By Agence France Presse

Prosecutors in Paris said Tuesday that they have launched an investigation into doping at this year’s Tour de France after the discovery of suspicious medical equipment, including “syringes and drips,” disposed of by teams in July.

According to French daily Le Monde, the investigation involves a number of teams including the Astana squad of Tour winner Alberto Contador and his soon-to-be-former teammate Lance Armstrong. Prosecutors, however, noted they are reviewing materials from several teams and have not targeted individual riders or specific teams thus far.

The Astana team said the news stories were the first it had heard of the investigation.

“The Astana Cycling Team has nothing to hide,” a team statement said. “The riders use no forbidden substances. The team is confident in the result of analysis performed or to be performed by a Parisian laboratory and is prepared to cooperate.”

The announcement comes just one day ahead of organizers’ planned unveiling of the route to be used in the 2010 edition of the Tour.

The investigation was triggered after several “suspicious items” were found among bags of medical waste delivered to the company contracted by the Tour to handle their disposal.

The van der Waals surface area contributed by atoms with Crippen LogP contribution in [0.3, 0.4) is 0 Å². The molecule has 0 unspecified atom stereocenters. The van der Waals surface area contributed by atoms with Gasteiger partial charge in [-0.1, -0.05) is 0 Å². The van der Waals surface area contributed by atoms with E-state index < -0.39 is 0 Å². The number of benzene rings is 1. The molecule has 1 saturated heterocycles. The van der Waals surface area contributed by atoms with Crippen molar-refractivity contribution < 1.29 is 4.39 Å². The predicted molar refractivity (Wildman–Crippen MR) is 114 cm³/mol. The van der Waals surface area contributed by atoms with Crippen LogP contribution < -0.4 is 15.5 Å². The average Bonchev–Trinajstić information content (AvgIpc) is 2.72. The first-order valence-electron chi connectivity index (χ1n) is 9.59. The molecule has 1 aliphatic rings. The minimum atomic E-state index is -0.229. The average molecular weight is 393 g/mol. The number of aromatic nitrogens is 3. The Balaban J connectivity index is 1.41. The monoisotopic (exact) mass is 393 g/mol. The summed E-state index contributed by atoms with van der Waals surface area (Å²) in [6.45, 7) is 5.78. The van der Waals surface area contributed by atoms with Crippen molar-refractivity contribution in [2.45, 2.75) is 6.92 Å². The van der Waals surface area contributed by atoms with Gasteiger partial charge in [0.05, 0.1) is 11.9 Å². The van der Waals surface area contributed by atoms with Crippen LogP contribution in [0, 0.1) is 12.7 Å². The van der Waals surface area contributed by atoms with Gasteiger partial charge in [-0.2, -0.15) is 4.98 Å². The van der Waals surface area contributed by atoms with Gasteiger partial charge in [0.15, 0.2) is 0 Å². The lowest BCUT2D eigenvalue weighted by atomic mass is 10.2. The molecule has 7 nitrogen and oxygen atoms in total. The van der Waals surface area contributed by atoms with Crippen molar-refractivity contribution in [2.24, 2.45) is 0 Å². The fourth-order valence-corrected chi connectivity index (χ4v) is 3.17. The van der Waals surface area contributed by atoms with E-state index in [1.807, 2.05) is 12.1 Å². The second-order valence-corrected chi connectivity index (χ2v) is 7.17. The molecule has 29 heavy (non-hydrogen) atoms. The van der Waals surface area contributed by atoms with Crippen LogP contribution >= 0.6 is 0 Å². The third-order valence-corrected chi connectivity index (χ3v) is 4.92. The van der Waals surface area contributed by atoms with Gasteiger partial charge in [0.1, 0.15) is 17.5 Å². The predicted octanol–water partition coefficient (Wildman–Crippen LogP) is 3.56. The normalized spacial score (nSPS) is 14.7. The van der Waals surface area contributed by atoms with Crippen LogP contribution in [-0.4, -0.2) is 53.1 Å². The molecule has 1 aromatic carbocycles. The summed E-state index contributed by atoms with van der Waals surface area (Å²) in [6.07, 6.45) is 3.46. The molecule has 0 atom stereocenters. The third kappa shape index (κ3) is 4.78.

Prosecutors said that “suspect medical devices,” such as syringes and IV bags, will undergo detailed evaluation.

The sports daily L’Equipe backed up Le Monde’s claims regarding Astana, noting that some of the syringes being analyzed had been used by the Kazakh team.

“These syringes, used by the team of race winner Alberto Contador, were sent to the Parisian forensics laboratory Toxlab of Professor Gilbert Pepin and are currently being analysed to determine their contents,” read an article in L’Equipe.

On October 7, the French Anti-doping Agency (AFLD) indicated that officials had found “incongruous substances” in bins used by the Tour de France teams, but nothing that violated the World Anti-Doping Code.

According to the AFLD, sitagliptin, which is used by diabetics when injecting insulin, and valpromide, an anti-convulsant which is prescribed in the treatment of epilepsy and manic depression, featured in a “surprising medicinal arsenal.”

At the same time, the AFLD accused the International Cycling Union (UCI), its partner during anti-doping tests at the Tour de France, of showing “preferential treatment” to Astana.

The UCI rejected the accusations and described them as “completely unfounded.”